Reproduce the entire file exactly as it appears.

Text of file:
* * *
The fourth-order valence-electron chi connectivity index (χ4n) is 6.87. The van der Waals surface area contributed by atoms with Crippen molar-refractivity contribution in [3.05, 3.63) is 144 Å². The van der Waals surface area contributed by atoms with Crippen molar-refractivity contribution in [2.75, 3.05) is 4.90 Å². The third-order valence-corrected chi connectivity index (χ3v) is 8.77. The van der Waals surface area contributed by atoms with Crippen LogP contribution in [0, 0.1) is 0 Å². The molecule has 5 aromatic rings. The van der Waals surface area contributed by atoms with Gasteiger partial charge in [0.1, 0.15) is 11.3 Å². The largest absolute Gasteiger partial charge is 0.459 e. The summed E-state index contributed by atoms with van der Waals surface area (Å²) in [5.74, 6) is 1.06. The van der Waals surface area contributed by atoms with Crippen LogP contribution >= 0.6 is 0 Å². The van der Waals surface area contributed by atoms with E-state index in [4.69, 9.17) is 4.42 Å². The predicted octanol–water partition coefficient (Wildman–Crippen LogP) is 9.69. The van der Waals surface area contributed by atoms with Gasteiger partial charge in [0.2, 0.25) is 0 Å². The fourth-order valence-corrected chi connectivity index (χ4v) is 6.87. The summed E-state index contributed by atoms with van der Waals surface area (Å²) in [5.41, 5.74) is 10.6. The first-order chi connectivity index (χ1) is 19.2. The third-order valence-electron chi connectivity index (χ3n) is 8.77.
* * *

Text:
The fourth-order valence-electron chi connectivity index (χ4n) is 6.87. The van der Waals surface area contributed by atoms with Crippen molar-refractivity contribution in [3.05, 3.63) is 144 Å². The van der Waals surface area contributed by atoms with Crippen molar-refractivity contribution in [2.75, 3.05) is 4.90 Å². The third-order valence-corrected chi connectivity index (χ3v) is 8.77. The van der Waals surface area contributed by atoms with Crippen LogP contribution in [0, 0.1) is 0 Å². The molecule has 5 aromatic rings. The van der Waals surface area contributed by atoms with Gasteiger partial charge in [0.1, 0.15) is 11.3 Å². The largest absolute Gasteiger partial charge is 0.459 e. The summed E-state index contributed by atoms with van der Waals surface area (Å²) in [5.74, 6) is 1.06. The van der Waals surface area contributed by atoms with Crippen LogP contribution >= 0.6 is 0 Å². The van der Waals surface area contributed by atoms with E-state index in [4.69, 9.17) is 4.42 Å². The predicted octanol–water partition coefficient (Wildman–Crippen LogP) is 9.69. The van der Waals surface area contributed by atoms with Gasteiger partial charge in [0.2, 0.25) is 0 Å². The fourth-order valence-corrected chi connectivity index (χ4v) is 6.87. The summed E-state index contributed by atoms with van der Waals surface area (Å²) in [5.41, 5.74) is 10.6. The first-order chi connectivity index (χ1) is 19.2. The third-order valence-electron chi connectivity index (χ3n) is 8.77.